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Kim Weston in 1965
|Birth name||Agatha Nathalia Weston|
|Born||December 20, 1939|
|Origin||Detroit, Michigan, U.S.|
|Associated acts||Marvin Gaye|
Kim Weston (born December 20, 1939) is an American soul singer, and Motown alumna. In the 1960s, Weston scored hits with the songs "Love Me All the Way" and "Take Me in Your Arms (Rock Me a Little While)", and with her duet with Marvin Gaye, "It Takes Two".
Born Agatha Nathalia Weston in Detroit, Michigan, she was signed to Motown in 1961, scoring a minor hit with "Love Me All the Way" (R&B No. 24, Pop #88). Weston's biggest solo hits with Motown were "Take Me in Your Arms (Rock Me a Little While)" (R&B No. 4, Pop No. 50, 1965, later covered by the Isley Brothers, Blood, Sweat & Tears, Jermaine Jackson , the Doobie Brothers and Phil Collins), and "Helpless" (R&B No. 13, Pop No. 56, entered Cashbox March 26, 1966, previously recorded by The Four Tops on their Second Album LP). Her biggest claim to fame was singing the classic hit "It Takes Two" with Marvin Gaye in 1966 and her later recording of the Black National Anthem, "Lift Every Voice and Sing". It was the success of "It Takes Two" that caused Motown to partner Gaye with Tammi Terrell, spawning even more success for the label.
Weston left Motown in 1967 and later sued the label over disputes about royalties. She and her then-husband William "Mickey" Stevenson (former A&R head at Motown) both went to MGM Records. Weston cut a couple of singles for MGM, "I Got What You Need," and "Nobody," which went largely unnoticed due to lack of airplay and promotion. She made an album for the label, This Is America, which included her popular version of the Black National Anthem, "Lift Every Voice and Sing". This was released as a single and featured in the movie Wattstax. All the money from the single was donated to the United Negro College Fund.
She recorded several more albums for various labels, Stax/Volt among them, and also made an album of duets with Johnny Nash. None of these recordings charted, and Weston reportedly relocated to Israel, where she worked with young singers.
Weston made a guest appearance on The Bill Cosby Show (1969–1971), in episode No. 50 in March 1971.
Along with many former Motown artists, she signed with Ian Levine's Motorcity Records in the 1980s, releasing the single "Signal Your Intention", which peaked at No. 1 in the UK Hi-NRG charts. It was followed by the album Investigate (1990), which included some re-recordings of her Motown hits as well as new material. A second album for the label, Talking Loud (1992), was never released, although all the songs were included on the compilation The Best Of Kim Weston (1996).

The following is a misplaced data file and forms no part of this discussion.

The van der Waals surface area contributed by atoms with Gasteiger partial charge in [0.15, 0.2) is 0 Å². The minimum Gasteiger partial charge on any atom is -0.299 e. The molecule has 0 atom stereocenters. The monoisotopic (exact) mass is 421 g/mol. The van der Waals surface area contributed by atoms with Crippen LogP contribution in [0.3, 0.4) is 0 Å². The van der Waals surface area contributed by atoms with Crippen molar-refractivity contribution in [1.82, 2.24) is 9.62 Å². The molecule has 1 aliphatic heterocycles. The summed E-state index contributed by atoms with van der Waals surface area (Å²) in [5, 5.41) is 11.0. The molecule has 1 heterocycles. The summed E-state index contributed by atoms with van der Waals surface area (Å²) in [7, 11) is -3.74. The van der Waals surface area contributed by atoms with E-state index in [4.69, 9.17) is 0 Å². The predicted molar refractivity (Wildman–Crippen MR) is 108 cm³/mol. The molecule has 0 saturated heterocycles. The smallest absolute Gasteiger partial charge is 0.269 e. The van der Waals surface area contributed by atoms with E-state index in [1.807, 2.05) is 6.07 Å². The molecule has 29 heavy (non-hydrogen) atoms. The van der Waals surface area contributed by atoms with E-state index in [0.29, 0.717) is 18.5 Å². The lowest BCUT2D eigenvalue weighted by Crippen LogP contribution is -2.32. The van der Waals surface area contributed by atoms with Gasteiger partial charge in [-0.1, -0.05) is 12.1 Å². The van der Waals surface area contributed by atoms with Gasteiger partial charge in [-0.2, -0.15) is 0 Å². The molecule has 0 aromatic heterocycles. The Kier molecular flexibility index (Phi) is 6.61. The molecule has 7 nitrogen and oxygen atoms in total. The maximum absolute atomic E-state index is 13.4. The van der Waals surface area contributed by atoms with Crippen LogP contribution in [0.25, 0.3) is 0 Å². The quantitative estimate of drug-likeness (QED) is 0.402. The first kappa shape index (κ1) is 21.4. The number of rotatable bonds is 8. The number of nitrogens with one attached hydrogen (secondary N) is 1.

Kim Weston was inducted into the inaugural class of the Official Rhythm & Blues Music Hall of Fame at Cleveland State University August 2013.
- 1966: Take Two (duet album with Marvin Gaye) (Tamla T 270)
- 1966: Take Me in Your Arms (Motown) (shelved)
- 1966: For the First Time (MGM SE-4477)
- 1968: This Is America (MGM SE-4561)
- 1969: Johnny Nash & Kim Weston (duet album with Johnny Nash) (Major Minor SMLP 54)
- 1970: Big Brass Four Poster (People PLP-5001)
- 1970: Kim Kim Kim (Volt VOS 6014)
- 1990: Investigate (Motorcity MOTCLP29)
- 1991: Talking Loud (Motorcity Records) (shelved)
- 1991: Greatest Hits & Rare Classics
- 1996: The Very Best of the Motorcity Recordings
- 2003: 20th Century Masters – The Millennium Collection: The Best of Kim Weston
- 2005: Motown Anthology
|1963||"Love Me All the Way"||88||24||-|
|1964||"What Good Am I Without You"
(duet with Marvin Gaye)
|61||28||-||Take Two (1967)|
|1965||"Take Me in Your Arms (Rock Me a Little While)"||50||4||-|
|1967||"It Takes Two"
(duet with Marvin Gaye)
|1967||"I Got What You Need"||99||-||-|
|1969||"We Try Harder"
(duet with Johnny Nash)
|1970||"Danger, Heartbreak Ahead"||-||49||-|
|1970||"Lift Ev'ry Voice and Sing"||120||50||-|
- Kim Weston interview by Pete Lewis, 'Blues & Soul' October 2008
- Whitall, Susan. For the Record: Women of Motown (1998, ISBN 0-380-79379-2)
- Chafets, Ze'ev, "Devil's Night: And Other True Tales of Detroit" (Random House, 1990, ISBN 0-394-58525-9)